Historically, hospitals have experienced difficulties managing physicians. But with the new healthcare reform initiatives, employing physicians is seen as critical to reaping new revenue streams tied to greater coordination of healthcare. As a result, health systems have been acquiring physician groups at an accelerating pace.
In the article linked below, “Making Physicians Pay Off,” Beth Kutscher of Modern Healthcare does a great job explaining the cost-benefit factors that hospitals are reviewing when trying to balance the “current costs” versus “future benefits” of employing physicians.
Here’s a key takeaway offered in the article: “Given a median loss of $176,463 for employing a doctor, some analysts are predicting a pullback on physician buys this year.”
However, many hospital executives continue to say that these acquisitions are critical because their current balance sheet numbers don’t reflect the future reality: capitalizing on new revenue opportunities will require much greater coordination of healthcare for patient populations, and having doctors and hospitals tightly integrated is essential in that regard.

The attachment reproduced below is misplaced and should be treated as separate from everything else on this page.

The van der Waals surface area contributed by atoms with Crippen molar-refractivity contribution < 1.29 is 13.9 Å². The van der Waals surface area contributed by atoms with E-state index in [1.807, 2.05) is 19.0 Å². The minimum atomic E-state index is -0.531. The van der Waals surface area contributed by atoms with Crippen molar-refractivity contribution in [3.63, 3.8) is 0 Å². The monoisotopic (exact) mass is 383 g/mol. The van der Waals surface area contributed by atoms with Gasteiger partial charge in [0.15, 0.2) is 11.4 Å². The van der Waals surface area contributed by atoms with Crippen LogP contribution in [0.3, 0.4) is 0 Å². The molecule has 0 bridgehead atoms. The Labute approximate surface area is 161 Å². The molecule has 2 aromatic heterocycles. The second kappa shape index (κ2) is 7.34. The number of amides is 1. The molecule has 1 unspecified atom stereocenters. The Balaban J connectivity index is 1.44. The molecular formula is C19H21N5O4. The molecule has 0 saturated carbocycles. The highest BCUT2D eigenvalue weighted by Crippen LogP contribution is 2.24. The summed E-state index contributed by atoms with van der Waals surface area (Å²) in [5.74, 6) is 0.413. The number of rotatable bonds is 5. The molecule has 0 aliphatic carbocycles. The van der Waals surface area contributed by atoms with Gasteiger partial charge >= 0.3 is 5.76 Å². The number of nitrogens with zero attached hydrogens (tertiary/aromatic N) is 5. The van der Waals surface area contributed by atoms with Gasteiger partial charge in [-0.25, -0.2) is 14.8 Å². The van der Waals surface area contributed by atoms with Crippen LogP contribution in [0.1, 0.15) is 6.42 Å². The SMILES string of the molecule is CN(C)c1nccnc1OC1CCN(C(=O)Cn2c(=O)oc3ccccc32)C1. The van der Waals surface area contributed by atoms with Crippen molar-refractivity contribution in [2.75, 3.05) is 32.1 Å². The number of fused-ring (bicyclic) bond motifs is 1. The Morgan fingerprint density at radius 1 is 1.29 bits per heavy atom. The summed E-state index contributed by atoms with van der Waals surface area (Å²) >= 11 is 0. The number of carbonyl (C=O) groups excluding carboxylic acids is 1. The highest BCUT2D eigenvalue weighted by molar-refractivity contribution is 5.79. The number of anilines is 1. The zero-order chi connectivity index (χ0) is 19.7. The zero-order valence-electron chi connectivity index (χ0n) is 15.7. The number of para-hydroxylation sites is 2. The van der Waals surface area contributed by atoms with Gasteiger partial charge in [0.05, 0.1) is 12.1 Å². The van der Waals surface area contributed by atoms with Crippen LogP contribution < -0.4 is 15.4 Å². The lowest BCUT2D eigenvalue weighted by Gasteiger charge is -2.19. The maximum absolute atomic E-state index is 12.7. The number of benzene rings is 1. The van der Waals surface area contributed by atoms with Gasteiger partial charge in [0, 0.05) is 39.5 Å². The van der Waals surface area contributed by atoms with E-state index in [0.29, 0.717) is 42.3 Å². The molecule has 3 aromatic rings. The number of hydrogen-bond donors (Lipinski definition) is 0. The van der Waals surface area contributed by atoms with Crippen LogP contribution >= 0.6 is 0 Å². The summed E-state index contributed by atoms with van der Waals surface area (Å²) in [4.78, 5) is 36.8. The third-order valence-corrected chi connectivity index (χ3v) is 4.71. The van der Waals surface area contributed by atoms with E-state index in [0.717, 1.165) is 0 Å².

Dr. Alan Kaplan, president and CEO of a 12-hospital system based in Iowa, is quoted in the article, saying, “You have to bring them in—and then you have to bring them in as efficiently as you can. It’s really a strategic asset that requires investment.”
To learn more about the pros and cons of acquiring physician groups, you can read the article in its entirety by going to this link: